How Improved Fiscal and Financial Management Can Improve Public Trust and Reduce Corruption

Transparency in how government funds are spent increase’s the public’s trust. Photo: ADB
Transparency in how government funds are spent increase’s the public’s trust. Photo: ADB

By Julitta Ponniah, Eriko Tominaga, Ma. Kristina E. Mahilum

Fiscal policies to increase tax revenues and financial management systems to spend them are inextricably linked. To improve funding for development in Asia and the Pacific, fiscal and financial management reforms need to be pursued simultaneously.

Domestic resources are the single largest source of development finance. As estimated funding to tackle development challenges in Asia and the Pacific surpasses $1 trillion a year, domestic resource mobilization in developing countries has come under increased attention. 

Domestic resource mobilization is where a country raises and spends its own financial resources (e.g. taxes) for public goods and services.  Improving domestic resource mobilization can help countries decrease their need to borrow and increase their finances for development.

Efforts to increase domestic resource mobilization have focused more on one side of the equation, fiscal policies to increase tax revenues, and less on the other, financial management systems for effective expenditure management. 

The data indicate that countries where governments credibly demonstrated sound financial management of domestic resources and had robust systems to oversee its use and minimize its waste, were also able to achieve higher levels of domestic resource mobilization.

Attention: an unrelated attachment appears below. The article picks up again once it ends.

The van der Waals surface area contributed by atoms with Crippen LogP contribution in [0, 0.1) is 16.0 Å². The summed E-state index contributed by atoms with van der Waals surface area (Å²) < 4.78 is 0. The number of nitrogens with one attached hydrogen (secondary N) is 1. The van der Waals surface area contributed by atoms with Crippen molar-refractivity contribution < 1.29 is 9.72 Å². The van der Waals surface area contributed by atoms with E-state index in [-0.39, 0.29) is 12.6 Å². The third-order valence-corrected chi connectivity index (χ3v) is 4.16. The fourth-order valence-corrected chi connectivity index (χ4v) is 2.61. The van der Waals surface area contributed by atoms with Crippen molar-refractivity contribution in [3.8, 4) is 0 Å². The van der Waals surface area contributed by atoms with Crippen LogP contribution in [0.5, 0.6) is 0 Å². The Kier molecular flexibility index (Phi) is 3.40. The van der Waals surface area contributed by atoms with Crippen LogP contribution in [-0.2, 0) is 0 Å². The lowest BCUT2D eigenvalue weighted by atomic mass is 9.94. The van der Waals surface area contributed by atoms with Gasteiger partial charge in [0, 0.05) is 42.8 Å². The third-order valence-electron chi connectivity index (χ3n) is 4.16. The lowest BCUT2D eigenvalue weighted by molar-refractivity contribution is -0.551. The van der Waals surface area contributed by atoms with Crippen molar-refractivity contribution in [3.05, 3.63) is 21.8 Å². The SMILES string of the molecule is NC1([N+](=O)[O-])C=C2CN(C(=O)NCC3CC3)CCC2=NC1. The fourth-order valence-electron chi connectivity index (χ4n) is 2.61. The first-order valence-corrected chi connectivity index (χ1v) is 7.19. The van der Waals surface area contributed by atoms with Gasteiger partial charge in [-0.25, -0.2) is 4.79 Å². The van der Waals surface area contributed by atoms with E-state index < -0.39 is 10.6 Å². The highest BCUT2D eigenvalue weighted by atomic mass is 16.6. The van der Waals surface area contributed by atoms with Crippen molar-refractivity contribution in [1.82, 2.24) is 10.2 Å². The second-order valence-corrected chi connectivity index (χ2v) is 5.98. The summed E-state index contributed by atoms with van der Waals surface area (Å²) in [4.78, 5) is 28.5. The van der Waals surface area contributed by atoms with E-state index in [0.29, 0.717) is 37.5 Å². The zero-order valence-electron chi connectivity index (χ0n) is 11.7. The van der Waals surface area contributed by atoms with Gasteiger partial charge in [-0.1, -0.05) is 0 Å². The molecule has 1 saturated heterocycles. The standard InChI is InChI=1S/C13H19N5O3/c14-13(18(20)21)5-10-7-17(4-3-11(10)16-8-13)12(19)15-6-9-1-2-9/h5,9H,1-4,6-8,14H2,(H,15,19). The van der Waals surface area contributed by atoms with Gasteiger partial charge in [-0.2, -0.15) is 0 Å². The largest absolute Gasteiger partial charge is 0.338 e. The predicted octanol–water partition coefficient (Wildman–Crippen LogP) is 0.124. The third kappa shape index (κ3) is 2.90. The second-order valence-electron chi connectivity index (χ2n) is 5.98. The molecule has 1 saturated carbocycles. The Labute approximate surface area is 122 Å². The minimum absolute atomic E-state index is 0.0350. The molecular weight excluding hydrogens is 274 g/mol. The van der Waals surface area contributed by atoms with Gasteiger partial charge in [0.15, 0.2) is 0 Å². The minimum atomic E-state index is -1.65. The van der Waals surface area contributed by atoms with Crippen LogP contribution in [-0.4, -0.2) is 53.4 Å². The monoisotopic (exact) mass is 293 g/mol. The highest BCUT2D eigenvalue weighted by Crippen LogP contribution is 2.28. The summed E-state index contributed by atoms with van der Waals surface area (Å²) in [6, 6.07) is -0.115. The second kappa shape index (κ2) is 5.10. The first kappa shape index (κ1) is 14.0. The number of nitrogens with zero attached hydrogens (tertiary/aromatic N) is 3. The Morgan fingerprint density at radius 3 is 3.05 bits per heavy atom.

The most common metric for measuring domestic resource mobilization is the tax to GDP ratio. It was found that tax revenues tend to increase when transparency, oversight, and corruption perceptions improve.

Transparency, oversight, and corruption are three critical links between fiscal and financial management.

Transparency in budgeting and accounting helps citizens understand how public funds are spent. Transparency demonstrates how effectively governments plan and use tax funds. Timely availability of and accessibility to information on government budgets and government expenditures are crucial for understanding what budget decisions have been made with tax funds and how they have been spent. 

Budget transparency worldwide is poor, particularly in Asia and the Pacific. The 2021 Open Budget Survey found the average global score for transparency was 45 out of 100, indicating that public availability of budget information is limited in most countries. The average score for developing countries in Asia and the Pacific region is marginally better at 48, with only six countries above the acceptable transparency score of 61. 

Efforts to increase domestic resource mobilization must balance fiscal policies to raise tax revenues with strong financial management systems for effective expenditure.

High corruption is linked to lower tax revenues and reduced public trust in government.

Corruption erodes public confidence and reduces tax morale (i.e. intrinsic motivation of citizens to pay taxes to governments).